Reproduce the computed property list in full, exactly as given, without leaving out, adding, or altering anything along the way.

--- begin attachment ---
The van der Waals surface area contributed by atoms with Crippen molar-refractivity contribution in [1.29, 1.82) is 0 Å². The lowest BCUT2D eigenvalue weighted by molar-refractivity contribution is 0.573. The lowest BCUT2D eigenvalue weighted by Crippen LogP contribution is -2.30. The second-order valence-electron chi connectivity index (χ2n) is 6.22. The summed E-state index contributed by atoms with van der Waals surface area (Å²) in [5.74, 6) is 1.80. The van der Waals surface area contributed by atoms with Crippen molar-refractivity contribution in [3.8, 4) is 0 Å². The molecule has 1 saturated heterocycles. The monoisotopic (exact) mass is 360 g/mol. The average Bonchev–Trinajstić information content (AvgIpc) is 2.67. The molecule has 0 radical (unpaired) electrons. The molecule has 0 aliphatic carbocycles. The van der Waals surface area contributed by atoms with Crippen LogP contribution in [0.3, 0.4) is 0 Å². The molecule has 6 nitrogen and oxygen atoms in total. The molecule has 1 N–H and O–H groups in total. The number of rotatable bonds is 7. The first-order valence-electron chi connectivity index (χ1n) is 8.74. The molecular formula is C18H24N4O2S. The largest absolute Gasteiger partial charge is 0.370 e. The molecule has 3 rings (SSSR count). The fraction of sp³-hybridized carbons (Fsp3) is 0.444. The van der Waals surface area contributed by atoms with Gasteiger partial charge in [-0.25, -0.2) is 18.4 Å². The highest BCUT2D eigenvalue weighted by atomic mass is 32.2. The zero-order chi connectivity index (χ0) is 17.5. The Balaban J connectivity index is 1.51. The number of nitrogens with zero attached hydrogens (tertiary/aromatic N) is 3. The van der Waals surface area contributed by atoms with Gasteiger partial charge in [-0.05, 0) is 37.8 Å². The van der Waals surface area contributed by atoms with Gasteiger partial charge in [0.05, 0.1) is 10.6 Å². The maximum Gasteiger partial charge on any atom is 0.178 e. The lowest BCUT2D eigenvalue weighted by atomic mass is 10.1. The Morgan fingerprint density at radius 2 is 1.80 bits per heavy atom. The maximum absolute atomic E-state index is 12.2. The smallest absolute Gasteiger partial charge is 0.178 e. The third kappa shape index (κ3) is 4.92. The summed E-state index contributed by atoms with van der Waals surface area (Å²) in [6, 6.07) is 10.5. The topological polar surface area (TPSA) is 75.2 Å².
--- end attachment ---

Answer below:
The van der Waals surface area contributed by atoms with Crippen molar-refractivity contribution in [1.29, 1.82) is 0 Å². The lowest BCUT2D eigenvalue weighted by molar-refractivity contribution is 0.573. The lowest BCUT2D eigenvalue weighted by Crippen LogP contribution is -2.30. The second-order valence-electron chi connectivity index (χ2n) is 6.22. The summed E-state index contributed by atoms with van der Waals surface area (Å²) in [5.74, 6) is 1.80. The van der Waals surface area contributed by atoms with Crippen molar-refractivity contribution in [3.8, 4) is 0 Å². The molecule has 1 saturated heterocycles. The monoisotopic (exact) mass is 360 g/mol. The average Bonchev–Trinajstić information content (AvgIpc) is 2.67. The molecule has 0 radical (unpaired) electrons. The molecule has 0 aliphatic carbocycles. The van der Waals surface area contributed by atoms with Crippen LogP contribution in [0.3, 0.4) is 0 Å². The molecule has 6 nitrogen and oxygen atoms in total. The molecule has 1 N–H and O–H groups in total. The number of rotatable bonds is 7. The first-order valence-electron chi connectivity index (χ1n) is 8.74. The molecular formula is C18H24N4O2S. The largest absolute Gasteiger partial charge is 0.370 e. The molecule has 3 rings (SSSR count). The fraction of sp³-hybridized carbons (Fsp3) is 0.444. The van der Waals surface area contributed by atoms with Gasteiger partial charge in [-0.25, -0.2) is 18.4 Å². The highest BCUT2D eigenvalue weighted by atomic mass is 32.2. The zero-order chi connectivity index (χ0) is 17.5. The Balaban J connectivity index is 1.51. The number of nitrogens with zero attached hydrogens (tertiary/aromatic N) is 3. The van der Waals surface area contributed by atoms with Gasteiger partial charge in [-0.05, 0) is 37.8 Å². The van der Waals surface area contributed by atoms with Gasteiger partial charge in [0.05, 0.1) is 10.6 Å². The maximum Gasteiger partial charge on any atom is 0.178 e. The lowest BCUT2D eigenvalue weighted by atomic mass is 10.1. The Morgan fingerprint density at radius 2 is 1.80 bits per heavy atom. The maximum absolute atomic E-state index is 12.2. The smallest absolute Gasteiger partial charge is 0.178 e. The third kappa shape index (κ3) is 4.92. The summed E-state index contributed by atoms with van der Waals surface area (Å²) in [6, 6.07) is 10.5. The topological polar surface area (TPSA) is 75.2 Å².